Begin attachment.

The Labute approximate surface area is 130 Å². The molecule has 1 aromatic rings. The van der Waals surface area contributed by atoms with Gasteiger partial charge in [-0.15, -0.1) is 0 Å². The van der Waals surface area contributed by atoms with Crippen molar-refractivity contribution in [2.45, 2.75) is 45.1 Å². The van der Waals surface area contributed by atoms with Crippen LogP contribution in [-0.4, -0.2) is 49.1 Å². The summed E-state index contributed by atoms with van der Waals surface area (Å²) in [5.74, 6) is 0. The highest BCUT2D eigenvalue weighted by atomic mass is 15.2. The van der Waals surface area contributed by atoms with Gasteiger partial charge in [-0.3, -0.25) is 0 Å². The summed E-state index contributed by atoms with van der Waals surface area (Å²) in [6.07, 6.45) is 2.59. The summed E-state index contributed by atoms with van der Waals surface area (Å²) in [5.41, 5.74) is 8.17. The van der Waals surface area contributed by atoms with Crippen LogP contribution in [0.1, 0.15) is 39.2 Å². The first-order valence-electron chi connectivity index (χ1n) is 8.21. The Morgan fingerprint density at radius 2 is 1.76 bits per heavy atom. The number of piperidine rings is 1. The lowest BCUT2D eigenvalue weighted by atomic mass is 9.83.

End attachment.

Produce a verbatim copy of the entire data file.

The Labute approximate surface area is 130 Å². The molecule has 1 aromatic rings. The van der Waals surface area contributed by atoms with Gasteiger partial charge in [-0.15, -0.1) is 0 Å². The van der Waals surface area contributed by atoms with Crippen molar-refractivity contribution in [2.45, 2.75) is 45.1 Å². The van der Waals surface area contributed by atoms with Crippen LogP contribution in [-0.4, -0.2) is 49.1 Å². The summed E-state index contributed by atoms with van der Waals surface area (Å²) in [5.74, 6) is 0. The highest BCUT2D eigenvalue weighted by atomic mass is 15.2. The van der Waals surface area contributed by atoms with Gasteiger partial charge in [-0.3, -0.25) is 0 Å². The summed E-state index contributed by atoms with van der Waals surface area (Å²) in [6.07, 6.45) is 2.59. The summed E-state index contributed by atoms with van der Waals surface area (Å²) in [5.41, 5.74) is 8.17. The van der Waals surface area contributed by atoms with Crippen LogP contribution in [0.1, 0.15) is 39.2 Å². The first-order valence-electron chi connectivity index (χ1n) is 8.21. The Morgan fingerprint density at radius 2 is 1.76 bits per heavy atom. The number of piperidine rings is 1. The lowest BCUT2D eigenvalue weighted by atomic mass is 9.83.